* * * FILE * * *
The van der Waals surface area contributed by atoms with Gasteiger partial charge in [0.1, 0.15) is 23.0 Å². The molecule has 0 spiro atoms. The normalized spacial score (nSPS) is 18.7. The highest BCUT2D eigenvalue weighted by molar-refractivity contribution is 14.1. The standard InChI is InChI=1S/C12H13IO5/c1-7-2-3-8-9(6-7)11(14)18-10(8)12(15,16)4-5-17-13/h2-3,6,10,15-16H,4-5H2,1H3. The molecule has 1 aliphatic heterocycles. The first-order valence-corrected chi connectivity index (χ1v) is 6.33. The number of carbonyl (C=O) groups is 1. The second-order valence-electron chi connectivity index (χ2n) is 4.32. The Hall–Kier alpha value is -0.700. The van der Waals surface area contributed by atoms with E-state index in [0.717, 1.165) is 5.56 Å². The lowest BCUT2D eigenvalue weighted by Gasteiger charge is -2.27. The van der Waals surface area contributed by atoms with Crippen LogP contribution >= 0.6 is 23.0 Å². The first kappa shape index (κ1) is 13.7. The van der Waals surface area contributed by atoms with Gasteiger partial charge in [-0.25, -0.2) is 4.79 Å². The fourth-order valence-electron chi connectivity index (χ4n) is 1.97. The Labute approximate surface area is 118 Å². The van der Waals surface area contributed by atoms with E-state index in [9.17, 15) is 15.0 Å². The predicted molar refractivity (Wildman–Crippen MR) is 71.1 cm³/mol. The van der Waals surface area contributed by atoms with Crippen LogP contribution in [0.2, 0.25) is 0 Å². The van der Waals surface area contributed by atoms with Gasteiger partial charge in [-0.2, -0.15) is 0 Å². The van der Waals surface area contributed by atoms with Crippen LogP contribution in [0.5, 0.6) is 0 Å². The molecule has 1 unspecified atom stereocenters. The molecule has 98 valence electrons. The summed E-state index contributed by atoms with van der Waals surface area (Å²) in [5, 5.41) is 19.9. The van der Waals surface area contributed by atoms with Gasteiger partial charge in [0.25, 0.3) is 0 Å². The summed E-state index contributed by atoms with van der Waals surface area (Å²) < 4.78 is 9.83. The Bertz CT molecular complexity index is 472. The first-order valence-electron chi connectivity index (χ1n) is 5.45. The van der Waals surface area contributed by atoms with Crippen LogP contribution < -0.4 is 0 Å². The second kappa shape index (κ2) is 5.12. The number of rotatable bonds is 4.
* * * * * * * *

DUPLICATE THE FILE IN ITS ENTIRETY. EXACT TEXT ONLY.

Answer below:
The van der Waals surface area contributed by atoms with Gasteiger partial charge in [0.1, 0.15) is 23.0 Å². The molecule has 0 spiro atoms. The normalized spacial score (nSPS) is 18.7. The highest BCUT2D eigenvalue weighted by molar-refractivity contribution is 14.1. The standard InChI is InChI=1S/C12H13IO5/c1-7-2-3-8-9(6-7)11(14)18-10(8)12(15,16)4-5-17-13/h2-3,6,10,15-16H,4-5H2,1H3. The molecule has 1 aliphatic heterocycles. The first-order valence-corrected chi connectivity index (χ1v) is 6.33. The number of carbonyl (C=O) groups is 1. The second-order valence-electron chi connectivity index (χ2n) is 4.32. The Hall–Kier alpha value is -0.700. The van der Waals surface area contributed by atoms with E-state index in [0.717, 1.165) is 5.56 Å². The lowest BCUT2D eigenvalue weighted by Gasteiger charge is -2.27. The van der Waals surface area contributed by atoms with Crippen LogP contribution >= 0.6 is 23.0 Å². The first kappa shape index (κ1) is 13.7. The van der Waals surface area contributed by atoms with Gasteiger partial charge in [-0.25, -0.2) is 4.79 Å². The fourth-order valence-electron chi connectivity index (χ4n) is 1.97. The Labute approximate surface area is 118 Å². The van der Waals surface area contributed by atoms with E-state index in [9.17, 15) is 15.0 Å². The predicted molar refractivity (Wildman–Crippen MR) is 71.1 cm³/mol. The van der Waals surface area contributed by atoms with Crippen LogP contribution in [0.2, 0.25) is 0 Å². The van der Waals surface area contributed by atoms with Gasteiger partial charge in [-0.2, -0.15) is 0 Å². The van der Waals surface area contributed by atoms with Crippen LogP contribution in [0.5, 0.6) is 0 Å². The molecule has 1 unspecified atom stereocenters. The molecule has 98 valence electrons. The summed E-state index contributed by atoms with van der Waals surface area (Å²) in [5, 5.41) is 19.9. The van der Waals surface area contributed by atoms with Gasteiger partial charge in [0.25, 0.3) is 0 Å². The summed E-state index contributed by atoms with van der Waals surface area (Å²) < 4.78 is 9.83. The Bertz CT molecular complexity index is 472. The first-order valence-electron chi connectivity index (χ1n) is 5.45. The van der Waals surface area contributed by atoms with Crippen LogP contribution < -0.4 is 0 Å². The second kappa shape index (κ2) is 5.12. The number of rotatable bonds is 4.